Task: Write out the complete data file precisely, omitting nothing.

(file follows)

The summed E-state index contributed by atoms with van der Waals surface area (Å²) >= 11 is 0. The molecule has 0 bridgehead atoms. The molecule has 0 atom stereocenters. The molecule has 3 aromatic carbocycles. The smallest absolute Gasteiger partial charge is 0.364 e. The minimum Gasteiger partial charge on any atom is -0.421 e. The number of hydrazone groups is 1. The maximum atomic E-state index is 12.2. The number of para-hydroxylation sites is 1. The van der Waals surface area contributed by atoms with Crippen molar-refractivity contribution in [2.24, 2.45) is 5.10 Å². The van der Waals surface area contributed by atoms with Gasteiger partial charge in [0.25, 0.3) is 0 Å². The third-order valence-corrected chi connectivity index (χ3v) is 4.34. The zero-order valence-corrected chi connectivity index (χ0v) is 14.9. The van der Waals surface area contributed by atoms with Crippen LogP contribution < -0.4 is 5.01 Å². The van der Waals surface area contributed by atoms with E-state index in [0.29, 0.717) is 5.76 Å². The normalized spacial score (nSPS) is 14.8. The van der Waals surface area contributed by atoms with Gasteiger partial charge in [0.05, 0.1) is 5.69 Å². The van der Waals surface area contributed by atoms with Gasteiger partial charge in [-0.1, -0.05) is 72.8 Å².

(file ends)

The summed E-state index contributed by atoms with van der Waals surface area (Å²) >= 11 is 0. The molecule has 0 bridgehead atoms. The molecule has 0 atom stereocenters. The molecule has 3 aromatic carbocycles. The smallest absolute Gasteiger partial charge is 0.364 e. The minimum Gasteiger partial charge on any atom is -0.421 e. The number of hydrazone groups is 1. The maximum atomic E-state index is 12.2. The number of para-hydroxylation sites is 1. The van der Waals surface area contributed by atoms with Crippen molar-refractivity contribution in [2.24, 2.45) is 5.10 Å². The van der Waals surface area contributed by atoms with Gasteiger partial charge in [0.25, 0.3) is 0 Å². The third-order valence-corrected chi connectivity index (χ3v) is 4.34. The zero-order valence-corrected chi connectivity index (χ0v) is 14.9. The van der Waals surface area contributed by atoms with Crippen LogP contribution < -0.4 is 5.01 Å². The van der Waals surface area contributed by atoms with E-state index in [0.29, 0.717) is 5.76 Å². The normalized spacial score (nSPS) is 14.8. The van der Waals surface area contributed by atoms with Gasteiger partial charge in [0.05, 0.1) is 5.69 Å². The van der Waals surface area contributed by atoms with Gasteiger partial charge in [-0.1, -0.05) is 72.8 Å².